New computer programs create technical problems

This summer, the 2,000 computers on both campuses were updated to Windows Vista and put on a new wireless network.

However, with the changes came new difficulties. Side effects of the upgrade included issues with printing, projection, tablet PCs and compatibility.

Computer Services personnel found themselves split between the two campuses for the first couple weeks of school, attempting to resolve the difficulties.

The newly modernized middle school campus has 1,000 new computers each of which needed to be configured to the school network, which was not complete until about the third week of school.

“One day we flipped the switch and 1,000 new computers were on a new network. As you can imagine, that caused some problems,” Director of Computer Services David Ruben said. New computers were bought for the Upper School last year, and computer services upgraded the software to Vista.

“It seems like it would be the other way around, but actually, changing the software was more work than the new computers were,” Ruben said.

For the first couple of weeks of school, students were not able to print from the Tech Center computers and the laptops available for check-out at the Upper School library.

It took intervention from on-campus Computer Services and outside assistance to determine the network problems causing the printing difficulties.

“Except for the printer problem, I found Vista more interesting than problematic,” Head Librarian Shannon Acedo said. Acedo uses a free download available at www.microsoft.com to help her become accustomed to Vista.

“The program takes what you would have done on the old Windows and gives you instructions on how to complete the same task on Vista,” Acedo said.

Many students who have not yet made the transition from XP to Vista on their home computers are experiencing compatibility problems. Many find that files sent through e-mail between home and school computers become distorted in the process. Some cannot open e-mailed files on school computers or home computers at all.

“Vista is really complicated,” Catherine Park ’10 said. “Mostly, it just makes me take longer to finish an assignment.”

Compatibility between XP programs and Vista programs has also been an issue for teachers.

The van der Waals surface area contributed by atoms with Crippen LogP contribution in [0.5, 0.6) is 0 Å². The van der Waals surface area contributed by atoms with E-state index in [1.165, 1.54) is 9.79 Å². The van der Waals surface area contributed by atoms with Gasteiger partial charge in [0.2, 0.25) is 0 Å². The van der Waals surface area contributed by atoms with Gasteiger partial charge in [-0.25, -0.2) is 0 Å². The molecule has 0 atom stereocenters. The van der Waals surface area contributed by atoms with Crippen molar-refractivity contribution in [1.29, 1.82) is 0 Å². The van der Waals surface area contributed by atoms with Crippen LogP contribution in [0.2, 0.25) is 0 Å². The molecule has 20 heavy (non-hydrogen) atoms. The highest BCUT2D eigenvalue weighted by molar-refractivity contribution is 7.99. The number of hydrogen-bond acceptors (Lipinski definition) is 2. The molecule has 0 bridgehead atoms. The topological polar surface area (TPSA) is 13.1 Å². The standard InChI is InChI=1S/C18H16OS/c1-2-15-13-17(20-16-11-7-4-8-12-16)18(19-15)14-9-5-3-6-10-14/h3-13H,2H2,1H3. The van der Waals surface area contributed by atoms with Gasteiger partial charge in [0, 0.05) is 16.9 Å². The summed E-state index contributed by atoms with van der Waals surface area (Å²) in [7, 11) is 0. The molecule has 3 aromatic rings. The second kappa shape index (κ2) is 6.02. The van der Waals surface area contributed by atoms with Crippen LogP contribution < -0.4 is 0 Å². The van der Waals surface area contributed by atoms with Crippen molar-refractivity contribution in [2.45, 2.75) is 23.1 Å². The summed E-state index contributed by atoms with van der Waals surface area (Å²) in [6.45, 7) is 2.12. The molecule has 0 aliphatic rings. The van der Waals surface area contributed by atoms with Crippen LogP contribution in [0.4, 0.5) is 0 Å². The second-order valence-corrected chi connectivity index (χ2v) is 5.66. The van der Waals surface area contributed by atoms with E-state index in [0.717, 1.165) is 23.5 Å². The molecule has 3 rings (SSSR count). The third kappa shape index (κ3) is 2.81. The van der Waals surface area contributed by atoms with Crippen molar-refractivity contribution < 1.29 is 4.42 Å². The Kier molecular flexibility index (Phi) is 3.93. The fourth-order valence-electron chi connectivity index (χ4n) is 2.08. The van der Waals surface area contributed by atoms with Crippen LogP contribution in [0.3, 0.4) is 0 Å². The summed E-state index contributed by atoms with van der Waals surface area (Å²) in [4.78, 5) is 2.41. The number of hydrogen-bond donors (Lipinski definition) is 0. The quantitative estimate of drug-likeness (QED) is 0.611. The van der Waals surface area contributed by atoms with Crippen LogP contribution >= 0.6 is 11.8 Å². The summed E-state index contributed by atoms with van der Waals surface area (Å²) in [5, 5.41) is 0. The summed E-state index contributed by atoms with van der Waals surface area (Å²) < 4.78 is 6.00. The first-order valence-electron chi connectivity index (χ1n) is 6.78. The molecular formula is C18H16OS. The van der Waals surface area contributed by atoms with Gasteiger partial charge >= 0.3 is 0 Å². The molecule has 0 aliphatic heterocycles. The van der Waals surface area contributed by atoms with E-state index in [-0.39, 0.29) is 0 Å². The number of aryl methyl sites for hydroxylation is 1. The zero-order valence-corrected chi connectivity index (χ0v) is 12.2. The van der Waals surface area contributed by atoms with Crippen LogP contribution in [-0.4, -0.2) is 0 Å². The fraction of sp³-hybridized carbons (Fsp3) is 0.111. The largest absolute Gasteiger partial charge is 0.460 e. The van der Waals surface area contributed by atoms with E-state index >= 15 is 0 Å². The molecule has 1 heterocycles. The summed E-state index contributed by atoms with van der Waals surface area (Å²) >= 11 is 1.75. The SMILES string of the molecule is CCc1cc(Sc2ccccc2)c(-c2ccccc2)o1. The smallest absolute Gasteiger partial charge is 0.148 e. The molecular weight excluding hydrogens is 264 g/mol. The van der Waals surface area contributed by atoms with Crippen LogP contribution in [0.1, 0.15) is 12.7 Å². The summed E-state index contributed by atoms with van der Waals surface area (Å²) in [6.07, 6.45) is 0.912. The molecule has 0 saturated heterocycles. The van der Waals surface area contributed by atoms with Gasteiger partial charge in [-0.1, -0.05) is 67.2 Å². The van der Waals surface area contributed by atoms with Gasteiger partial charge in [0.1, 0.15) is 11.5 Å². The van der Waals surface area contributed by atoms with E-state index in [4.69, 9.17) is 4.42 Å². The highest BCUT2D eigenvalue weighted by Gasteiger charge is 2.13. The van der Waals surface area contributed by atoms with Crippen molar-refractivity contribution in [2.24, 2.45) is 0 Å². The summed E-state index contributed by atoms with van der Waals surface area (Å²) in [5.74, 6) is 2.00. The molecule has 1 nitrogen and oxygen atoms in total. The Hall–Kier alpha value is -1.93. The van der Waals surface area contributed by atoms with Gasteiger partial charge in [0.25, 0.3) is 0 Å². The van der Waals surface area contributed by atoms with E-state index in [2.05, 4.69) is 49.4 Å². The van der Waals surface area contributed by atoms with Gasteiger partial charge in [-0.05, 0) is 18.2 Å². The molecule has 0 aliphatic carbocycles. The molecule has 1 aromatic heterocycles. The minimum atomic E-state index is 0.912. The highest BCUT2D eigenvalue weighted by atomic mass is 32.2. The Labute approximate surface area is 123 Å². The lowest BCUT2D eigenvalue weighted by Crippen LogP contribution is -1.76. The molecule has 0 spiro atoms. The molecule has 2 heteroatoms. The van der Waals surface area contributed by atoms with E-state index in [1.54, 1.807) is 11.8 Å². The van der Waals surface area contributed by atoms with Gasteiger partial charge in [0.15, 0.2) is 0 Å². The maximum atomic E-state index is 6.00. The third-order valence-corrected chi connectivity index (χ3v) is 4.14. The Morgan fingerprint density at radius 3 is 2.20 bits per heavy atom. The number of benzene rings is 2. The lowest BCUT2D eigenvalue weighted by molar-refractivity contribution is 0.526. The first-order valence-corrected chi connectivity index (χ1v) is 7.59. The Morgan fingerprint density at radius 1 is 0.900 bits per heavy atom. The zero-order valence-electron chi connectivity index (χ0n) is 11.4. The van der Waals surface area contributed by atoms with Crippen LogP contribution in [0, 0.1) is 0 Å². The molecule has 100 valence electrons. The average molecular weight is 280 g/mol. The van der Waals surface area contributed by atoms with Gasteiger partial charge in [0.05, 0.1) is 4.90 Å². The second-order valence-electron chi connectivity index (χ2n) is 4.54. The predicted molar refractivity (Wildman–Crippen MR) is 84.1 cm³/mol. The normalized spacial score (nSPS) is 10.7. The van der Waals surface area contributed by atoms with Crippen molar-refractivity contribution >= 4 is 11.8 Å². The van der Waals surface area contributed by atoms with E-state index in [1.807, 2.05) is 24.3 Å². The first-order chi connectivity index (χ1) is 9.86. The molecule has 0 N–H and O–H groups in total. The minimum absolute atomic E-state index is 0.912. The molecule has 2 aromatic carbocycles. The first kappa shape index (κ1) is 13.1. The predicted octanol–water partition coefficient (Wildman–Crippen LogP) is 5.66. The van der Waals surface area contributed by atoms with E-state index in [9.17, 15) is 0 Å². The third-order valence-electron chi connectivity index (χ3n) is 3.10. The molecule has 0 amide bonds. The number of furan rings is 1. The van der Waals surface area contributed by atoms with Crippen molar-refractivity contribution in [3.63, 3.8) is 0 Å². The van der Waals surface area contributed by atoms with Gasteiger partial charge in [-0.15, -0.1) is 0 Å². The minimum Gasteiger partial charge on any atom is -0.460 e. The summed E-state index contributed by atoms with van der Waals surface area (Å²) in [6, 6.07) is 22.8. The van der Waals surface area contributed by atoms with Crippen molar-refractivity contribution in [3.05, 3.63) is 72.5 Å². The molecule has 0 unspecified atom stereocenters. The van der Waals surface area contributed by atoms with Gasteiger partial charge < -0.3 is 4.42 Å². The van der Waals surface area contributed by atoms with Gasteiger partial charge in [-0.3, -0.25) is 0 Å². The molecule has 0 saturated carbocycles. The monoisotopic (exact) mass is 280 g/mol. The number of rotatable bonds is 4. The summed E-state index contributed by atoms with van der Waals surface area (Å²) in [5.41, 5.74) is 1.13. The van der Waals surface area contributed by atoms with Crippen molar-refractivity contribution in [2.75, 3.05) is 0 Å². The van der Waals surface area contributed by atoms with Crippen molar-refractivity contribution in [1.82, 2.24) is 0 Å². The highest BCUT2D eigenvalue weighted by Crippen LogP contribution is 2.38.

“We knew compatibility might be an issue, so last year we tried to go around and find out what programs [teachers] were using,” Ruben said.

Photography teacher Kevin O’Malley uses many obscure programs on a daily basis, including Final Draft, a program used for writing scripts. The programs used for his Haselblatt and Nikon cameras are not compatible with the new system. In addition, his school-provided laptop did not work with the printer at his home or the ones he uses at school.

“One week I couldn’t print documents from the laptop to the printer in my house but I could print at school,” O’Malley said. “The next week, it was the other way around.”

Some of the issues concern the nature of the programs themselves.

“Educational software is among the most badly programmed software in the world,” Ruben said. “So there are lots of compatibility problems because they are not programmed well in the first place.”

The entire faculty received new computers this year, which caused problems with projection.

Most of the new laptops are widescreen and extra steps are needed to make them compatible with the square view of the projector.

This problem sometimes cuts into class time as teachers try to project documents and slideshows during class.

Some faculty opted for tablets, which posed a whole new slew of issues. The new Ultra Low Power Tablets are equipped with new software.

“Everything that does the computing in the tablets is brand new,” Ruben said.

The docking stations that teachers previously used to connect their laptops to projectors are not compatible with tablet computers, and teachers have to manually use wires to connect the tablets to the projector.

Computer Services has resolved almost all of the problems pertaining to the upgrade, Ruben said.

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